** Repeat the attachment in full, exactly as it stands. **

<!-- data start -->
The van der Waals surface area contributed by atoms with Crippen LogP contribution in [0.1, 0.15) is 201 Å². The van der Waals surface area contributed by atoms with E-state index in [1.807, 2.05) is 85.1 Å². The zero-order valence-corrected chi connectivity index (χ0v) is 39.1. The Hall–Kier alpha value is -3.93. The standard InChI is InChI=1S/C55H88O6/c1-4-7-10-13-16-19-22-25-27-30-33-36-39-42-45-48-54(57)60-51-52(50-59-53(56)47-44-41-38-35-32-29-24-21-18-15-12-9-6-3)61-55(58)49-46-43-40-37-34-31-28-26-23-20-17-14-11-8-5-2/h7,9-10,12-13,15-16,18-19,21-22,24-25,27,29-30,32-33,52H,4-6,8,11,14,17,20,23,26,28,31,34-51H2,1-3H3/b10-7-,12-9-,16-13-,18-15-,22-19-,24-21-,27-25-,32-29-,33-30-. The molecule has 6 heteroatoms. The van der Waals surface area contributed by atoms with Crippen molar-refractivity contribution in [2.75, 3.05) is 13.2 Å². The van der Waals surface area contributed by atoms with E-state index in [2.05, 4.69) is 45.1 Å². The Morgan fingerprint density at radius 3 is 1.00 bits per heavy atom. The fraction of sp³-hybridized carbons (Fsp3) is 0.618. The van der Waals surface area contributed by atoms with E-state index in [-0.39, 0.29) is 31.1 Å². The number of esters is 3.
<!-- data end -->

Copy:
The van der Waals surface area contributed by atoms with Crippen LogP contribution in [0.1, 0.15) is 201 Å². The van der Waals surface area contributed by atoms with E-state index in [1.807, 2.05) is 85.1 Å². The zero-order valence-corrected chi connectivity index (χ0v) is 39.1. The Hall–Kier alpha value is -3.93. The standard InChI is InChI=1S/C55H88O6/c1-4-7-10-13-16-19-22-25-27-30-33-36-39-42-45-48-54(57)60-51-52(50-59-53(56)47-44-41-38-35-32-29-24-21-18-15-12-9-6-3)61-55(58)49-46-43-40-37-34-31-28-26-23-20-17-14-11-8-5-2/h7,9-10,12-13,15-16,18-19,21-22,24-25,27,29-30,32-33,52H,4-6,8,11,14,17,20,23,26,28,31,34-51H2,1-3H3/b10-7-,12-9-,16-13-,18-15-,22-19-,24-21-,27-25-,32-29-,33-30-. The molecule has 6 heteroatoms. The van der Waals surface area contributed by atoms with Crippen molar-refractivity contribution in [2.75, 3.05) is 13.2 Å². The van der Waals surface area contributed by atoms with E-state index in [2.05, 4.69) is 45.1 Å². The Morgan fingerprint density at radius 3 is 1.00 bits per heavy atom. The fraction of sp³-hybridized carbons (Fsp3) is 0.618. The van der Waals surface area contributed by atoms with E-state index in [-0.39, 0.29) is 31.1 Å². The number of esters is 3.